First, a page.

The 1978-79 Minnesota men’s hockey team went 32-11-1, defeating North Dakota 4-3 in the NCAA title game. Photo: U of M Athletics
On Saturday Jan. 26, there is a 40-year reunion of the 1979 Gopher NCAA Championship team at Mariucci Arena. I am excited to be part of this celebration.
I had a unique view of this team from my seat on the bench. I was a freshman and played in a lot of games, and with great linemates – Rob McClanahan at center and Phil Verchota at left wing. Both would be part of the 1980 Olympic Miracle On Ice team the following year. For my part, my linemates alternated between first and second power play units and also were first in line to kill penalties. In an era that seemed to see many penalties per period, I was resigned to a shift or two a period most nights. So mostly, I sat, I watched and I cheered. I understood my role and sported a good attitude. That is about the extent of my freshman contributions to this very good team.
I am proud of the fellas that made up this team, eight of whom would win gold at the following year’s Olympic Games. This team was made up of an unusually humble and great group of people.
We were led by head coach Herb Brooks. While Herbie was famous for being “hard,” I always saw a man who cared about his team. I recall the day he told us that he graduated a psychology major. Right at that moment, as a young lad who already had aspirations of becoming a coach, I made the decision to also become a psychology major. Leaders inspire.
I remember Herbie lamenting in a team meeting that we were such a collective group of good kids that he was sure he didn’t have to make any curfews calls. He didn’t mean it as a compliment. He was telling us we were too nice, no killer instinct. He wanted more from us.
Our leaders, who I love to this day, were Bill Baker (Grand Rapids) and Phil Verchota (Duluth). These two were, and are today, the definition of class. Humble, hardworking and great teammates. Bill has gone on to be an oral surgeon and Phil has spent his professional career in banking. These two were our glue.
Phil, in particular, could face the wrath of coach Brooks. Not because Phil did anything wrong per se, but Herbie knew we all loved Phil, and if he called out Phil for reasons real or imagined in front of the team, especially if unjustly so, the team would rally around him. Nowadays, folks might complain about it being unfair to Phil. Back then, it was just what it was, and we rallied, and Phil took it for the team. But I am not sure it was always fun being Phil.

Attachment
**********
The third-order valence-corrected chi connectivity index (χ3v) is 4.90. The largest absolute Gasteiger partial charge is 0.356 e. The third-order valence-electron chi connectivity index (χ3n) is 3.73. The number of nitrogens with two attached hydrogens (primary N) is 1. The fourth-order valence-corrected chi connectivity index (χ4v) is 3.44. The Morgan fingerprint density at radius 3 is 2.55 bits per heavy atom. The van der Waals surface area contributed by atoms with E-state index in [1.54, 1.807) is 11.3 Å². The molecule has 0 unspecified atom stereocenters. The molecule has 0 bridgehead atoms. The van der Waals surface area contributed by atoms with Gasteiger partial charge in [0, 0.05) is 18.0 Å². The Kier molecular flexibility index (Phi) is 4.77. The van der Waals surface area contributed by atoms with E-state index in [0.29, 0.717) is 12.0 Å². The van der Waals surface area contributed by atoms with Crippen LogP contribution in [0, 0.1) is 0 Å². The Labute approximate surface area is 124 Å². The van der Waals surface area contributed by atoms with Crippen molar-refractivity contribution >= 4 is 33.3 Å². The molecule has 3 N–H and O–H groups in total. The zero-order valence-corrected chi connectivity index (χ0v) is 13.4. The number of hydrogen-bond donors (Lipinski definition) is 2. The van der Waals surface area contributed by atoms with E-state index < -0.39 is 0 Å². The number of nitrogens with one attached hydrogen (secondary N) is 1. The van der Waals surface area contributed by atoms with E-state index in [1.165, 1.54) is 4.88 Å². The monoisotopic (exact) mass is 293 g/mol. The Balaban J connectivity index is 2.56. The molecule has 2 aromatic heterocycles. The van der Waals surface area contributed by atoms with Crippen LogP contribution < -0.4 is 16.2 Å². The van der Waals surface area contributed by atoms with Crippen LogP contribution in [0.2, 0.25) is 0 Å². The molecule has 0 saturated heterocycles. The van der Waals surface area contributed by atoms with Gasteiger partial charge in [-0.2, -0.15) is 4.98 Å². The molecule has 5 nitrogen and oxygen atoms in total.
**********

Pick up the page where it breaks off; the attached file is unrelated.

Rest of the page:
Our leading scorer, who I still look at as “underrated,” was Steve Christoff (Richfield native and also a 1980 Olympian). Steve barely said a word. Another humble person. Steve just went out and played the game with a passion, and always, it seemed, with a smile. Everything about him seemed simple, uncomplicated and with no pretentiousness. But he could play the game. He loved team success. When you have leaders like this, you have a chance to do great things.
Most successful teams have a young player or players that emerge to provide a boost maybe not counted on before the season began. We got a great boost from fellow freshman Neal Broten. Like our upperclassmen leaders, we couldn’t have been blessed with a humbler freshman “superstar.” Neal was happiest and most at home when he was on the ice. Neal was a relatively quiet guy also. His play did his talking.
We had another freshman that made a great impact. That was Mike Ramsey, who also would make the 1980 Olympic team and like Neal, go on to a long and distinguished career in the NHL. And like most everyone else, you will never find a nicer, more humble human being.
This was truly an amazing group of really nice young men. As I look back at the iconic on-ice team picture after the game, there is a big group of smiles surrounding that national championship trophy – except for one teammate who is crying. That teammate was the one guy who wasn’t always so nice on the ice, Mike Greeder. Mike is the only team member that is no longer with us. He passed from this world some time ago. Mike was from Mahtomedi. He had paid his dues in junior hockey with the St. Paul Vulcans. Greed was far from the “purely gifted” player. He was the physically-imposing defenseman from the school of hard knocks, and he was also the “hard” voice in the locker room. If we needed anything, we needed maybe one or two more teammates that were more like Mike. But Mike is what we had (along with Don Micheletti who was a tough fella too, but this year was also busy scoring a bunch of goals … 36).
As we learn over time in hockey, it is often the “tough guy” who is the emotional “softie” away from the battle. And there is Greeder, in the iconic team celebration photo on the ice post-game among his happy-faced teammates, with tears coming down on his face. In this iconic team celebration photo, his is my favorite expression among the group.
Eight of these lads would move on to win gold in the famous Miracle on Ice. And me, I am happy for each person’s success. What a great group of people. I am proud of this group and excited to see all – with the exception of our fallen teammate Mike Greeder – gathered together again on the 26th.
A St. Paul native and forward for the University of Minnesota from 1978-82, Kevin Hartzell coached in the USHL from 1983-89 with the St. Paul Vulcans and from 2005-12 with the Sioux Falls Stampede. He was the head coach of Lillehammer in Norway’s GET-Ligaen from 2012-14. His columns have appeared in Let’s Play Hockey since the late 1980s. His book “Leading From the Ice” is available at amazon.com.
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